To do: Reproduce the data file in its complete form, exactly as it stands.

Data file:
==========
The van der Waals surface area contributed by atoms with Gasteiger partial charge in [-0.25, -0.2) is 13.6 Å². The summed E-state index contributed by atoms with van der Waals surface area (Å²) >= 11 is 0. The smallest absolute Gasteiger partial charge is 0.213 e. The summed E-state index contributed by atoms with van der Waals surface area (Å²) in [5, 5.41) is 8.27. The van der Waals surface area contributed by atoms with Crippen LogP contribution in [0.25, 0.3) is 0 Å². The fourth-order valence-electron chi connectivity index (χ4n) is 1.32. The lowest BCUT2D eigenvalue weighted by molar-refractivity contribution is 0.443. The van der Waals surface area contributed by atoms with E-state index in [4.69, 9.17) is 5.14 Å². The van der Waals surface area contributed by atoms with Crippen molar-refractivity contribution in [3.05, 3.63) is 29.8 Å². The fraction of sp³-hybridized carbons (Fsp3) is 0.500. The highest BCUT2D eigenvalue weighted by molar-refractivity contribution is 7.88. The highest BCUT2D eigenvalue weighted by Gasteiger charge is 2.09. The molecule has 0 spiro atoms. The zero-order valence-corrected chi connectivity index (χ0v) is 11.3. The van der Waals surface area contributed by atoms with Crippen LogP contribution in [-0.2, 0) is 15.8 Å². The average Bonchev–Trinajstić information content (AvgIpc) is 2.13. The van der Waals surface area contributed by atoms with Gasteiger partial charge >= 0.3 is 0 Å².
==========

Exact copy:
The van der Waals surface area contributed by atoms with Gasteiger partial charge in [-0.25, -0.2) is 13.6 Å². The summed E-state index contributed by atoms with van der Waals surface area (Å²) >= 11 is 0. The smallest absolute Gasteiger partial charge is 0.213 e. The summed E-state index contributed by atoms with van der Waals surface area (Å²) in [5, 5.41) is 8.27. The van der Waals surface area contributed by atoms with Crippen LogP contribution in [0.25, 0.3) is 0 Å². The fourth-order valence-electron chi connectivity index (χ4n) is 1.32. The lowest BCUT2D eigenvalue weighted by molar-refractivity contribution is 0.443. The van der Waals surface area contributed by atoms with E-state index in [4.69, 9.17) is 5.14 Å². The van der Waals surface area contributed by atoms with Crippen molar-refractivity contribution in [3.05, 3.63) is 29.8 Å². The fraction of sp³-hybridized carbons (Fsp3) is 0.500. The highest BCUT2D eigenvalue weighted by molar-refractivity contribution is 7.88. The highest BCUT2D eigenvalue weighted by Gasteiger charge is 2.09. The molecule has 0 spiro atoms. The zero-order valence-corrected chi connectivity index (χ0v) is 11.3. The van der Waals surface area contributed by atoms with Crippen LogP contribution in [-0.2, 0) is 15.8 Å². The average Bonchev–Trinajstić information content (AvgIpc) is 2.13. The van der Waals surface area contributed by atoms with Gasteiger partial charge >= 0.3 is 0 Å².